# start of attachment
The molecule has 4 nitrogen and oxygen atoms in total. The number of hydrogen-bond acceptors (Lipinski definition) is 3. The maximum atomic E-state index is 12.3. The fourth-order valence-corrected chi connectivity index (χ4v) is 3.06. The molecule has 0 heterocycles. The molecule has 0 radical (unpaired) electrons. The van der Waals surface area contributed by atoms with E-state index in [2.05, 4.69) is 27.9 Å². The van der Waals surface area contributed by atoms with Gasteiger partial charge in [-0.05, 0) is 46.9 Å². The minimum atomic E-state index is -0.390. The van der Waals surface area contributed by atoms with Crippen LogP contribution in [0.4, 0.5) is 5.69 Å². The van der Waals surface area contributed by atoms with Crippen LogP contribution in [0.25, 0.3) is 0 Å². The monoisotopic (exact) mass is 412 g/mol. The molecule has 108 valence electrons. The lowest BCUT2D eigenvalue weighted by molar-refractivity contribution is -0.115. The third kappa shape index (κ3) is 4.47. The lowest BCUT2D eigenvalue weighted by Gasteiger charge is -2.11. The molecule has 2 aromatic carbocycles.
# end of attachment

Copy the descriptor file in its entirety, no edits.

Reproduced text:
The molecule has 4 nitrogen and oxygen atoms in total. The number of hydrogen-bond acceptors (Lipinski definition) is 3. The maximum atomic E-state index is 12.3. The fourth-order valence-corrected chi connectivity index (χ4v) is 3.06. The molecule has 0 heterocycles. The molecule has 0 radical (unpaired) electrons. The van der Waals surface area contributed by atoms with E-state index in [2.05, 4.69) is 27.9 Å². The van der Waals surface area contributed by atoms with Gasteiger partial charge in [-0.05, 0) is 46.9 Å². The minimum atomic E-state index is -0.390. The van der Waals surface area contributed by atoms with Crippen LogP contribution in [0.4, 0.5) is 5.69 Å². The van der Waals surface area contributed by atoms with Crippen LogP contribution in [0.25, 0.3) is 0 Å². The monoisotopic (exact) mass is 412 g/mol. The molecule has 108 valence electrons. The lowest BCUT2D eigenvalue weighted by molar-refractivity contribution is -0.115. The third kappa shape index (κ3) is 4.47. The lowest BCUT2D eigenvalue weighted by Gasteiger charge is -2.11. The molecule has 2 aromatic carbocycles.